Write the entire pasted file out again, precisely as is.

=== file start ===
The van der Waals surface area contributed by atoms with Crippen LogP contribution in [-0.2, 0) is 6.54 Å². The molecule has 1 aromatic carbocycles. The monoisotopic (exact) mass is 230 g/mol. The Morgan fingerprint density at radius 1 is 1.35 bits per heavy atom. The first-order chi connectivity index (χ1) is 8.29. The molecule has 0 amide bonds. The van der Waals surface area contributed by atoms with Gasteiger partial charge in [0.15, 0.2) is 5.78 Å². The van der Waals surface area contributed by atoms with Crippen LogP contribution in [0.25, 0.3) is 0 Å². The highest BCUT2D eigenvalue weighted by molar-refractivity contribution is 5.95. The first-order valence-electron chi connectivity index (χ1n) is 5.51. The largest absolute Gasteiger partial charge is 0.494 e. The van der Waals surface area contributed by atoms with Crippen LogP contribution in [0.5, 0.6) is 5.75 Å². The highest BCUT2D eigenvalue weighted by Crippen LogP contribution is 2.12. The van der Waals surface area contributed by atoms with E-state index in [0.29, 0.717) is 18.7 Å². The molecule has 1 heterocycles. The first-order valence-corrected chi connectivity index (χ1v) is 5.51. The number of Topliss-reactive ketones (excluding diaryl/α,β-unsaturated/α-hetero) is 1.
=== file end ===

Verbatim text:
The van der Waals surface area contributed by atoms with Crippen LogP contribution in [-0.2, 0) is 6.54 Å². The molecule has 1 aromatic carbocycles. The monoisotopic (exact) mass is 230 g/mol. The Morgan fingerprint density at radius 1 is 1.35 bits per heavy atom. The first-order chi connectivity index (χ1) is 8.29. The molecule has 0 amide bonds. The van der Waals surface area contributed by atoms with Gasteiger partial charge in [0.15, 0.2) is 5.78 Å². The van der Waals surface area contributed by atoms with Crippen LogP contribution in [0.25, 0.3) is 0 Å². The highest BCUT2D eigenvalue weighted by molar-refractivity contribution is 5.95. The first-order valence-electron chi connectivity index (χ1n) is 5.51. The largest absolute Gasteiger partial charge is 0.494 e. The van der Waals surface area contributed by atoms with Crippen LogP contribution in [0.5, 0.6) is 5.75 Å². The highest BCUT2D eigenvalue weighted by Crippen LogP contribution is 2.12. The van der Waals surface area contributed by atoms with E-state index in [0.29, 0.717) is 18.7 Å². The molecule has 1 heterocycles. The first-order valence-corrected chi connectivity index (χ1v) is 5.51. The number of Topliss-reactive ketones (excluding diaryl/α,β-unsaturated/α-hetero) is 1.